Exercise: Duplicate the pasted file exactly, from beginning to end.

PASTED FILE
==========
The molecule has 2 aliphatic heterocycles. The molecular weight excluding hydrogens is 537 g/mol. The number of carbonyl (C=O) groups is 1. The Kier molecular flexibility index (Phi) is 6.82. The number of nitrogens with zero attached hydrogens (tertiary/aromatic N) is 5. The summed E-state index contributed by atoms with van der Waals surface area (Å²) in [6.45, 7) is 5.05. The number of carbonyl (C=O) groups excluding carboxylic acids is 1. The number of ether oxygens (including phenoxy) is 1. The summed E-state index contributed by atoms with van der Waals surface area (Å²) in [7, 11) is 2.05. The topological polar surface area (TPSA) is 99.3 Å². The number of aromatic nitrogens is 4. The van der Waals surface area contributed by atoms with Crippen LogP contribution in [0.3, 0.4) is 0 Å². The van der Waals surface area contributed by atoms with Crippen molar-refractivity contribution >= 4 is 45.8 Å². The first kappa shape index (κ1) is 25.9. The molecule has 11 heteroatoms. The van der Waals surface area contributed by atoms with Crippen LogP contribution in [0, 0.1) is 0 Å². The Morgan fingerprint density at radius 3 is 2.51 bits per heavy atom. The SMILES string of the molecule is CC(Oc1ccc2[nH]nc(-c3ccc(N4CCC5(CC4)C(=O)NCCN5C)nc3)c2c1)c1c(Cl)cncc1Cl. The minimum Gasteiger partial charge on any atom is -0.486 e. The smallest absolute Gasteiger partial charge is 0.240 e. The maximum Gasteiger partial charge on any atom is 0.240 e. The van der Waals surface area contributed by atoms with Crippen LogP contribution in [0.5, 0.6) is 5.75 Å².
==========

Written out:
The molecule has 2 aliphatic heterocycles. The molecular weight excluding hydrogens is 537 g/mol. The number of carbonyl (C=O) groups is 1. The Kier molecular flexibility index (Phi) is 6.82. The number of nitrogens with zero attached hydrogens (tertiary/aromatic N) is 5. The summed E-state index contributed by atoms with van der Waals surface area (Å²) in [6.45, 7) is 5.05. The number of carbonyl (C=O) groups excluding carboxylic acids is 1. The number of ether oxygens (including phenoxy) is 1. The summed E-state index contributed by atoms with van der Waals surface area (Å²) in [7, 11) is 2.05. The topological polar surface area (TPSA) is 99.3 Å². The number of aromatic nitrogens is 4. The van der Waals surface area contributed by atoms with Crippen LogP contribution in [0.3, 0.4) is 0 Å². The van der Waals surface area contributed by atoms with Crippen molar-refractivity contribution >= 4 is 45.8 Å². The first kappa shape index (κ1) is 25.9. The molecule has 11 heteroatoms. The van der Waals surface area contributed by atoms with Crippen LogP contribution in [0, 0.1) is 0 Å². The Morgan fingerprint density at radius 3 is 2.51 bits per heavy atom. The SMILES string of the molecule is CC(Oc1ccc2[nH]nc(-c3ccc(N4CCC5(CC4)C(=O)NCCN5C)nc3)c2c1)c1c(Cl)cncc1Cl. The minimum Gasteiger partial charge on any atom is -0.486 e. The smallest absolute Gasteiger partial charge is 0.240 e. The maximum Gasteiger partial charge on any atom is 0.240 e. The van der Waals surface area contributed by atoms with Crippen LogP contribution in [0.5, 0.6) is 5.75 Å².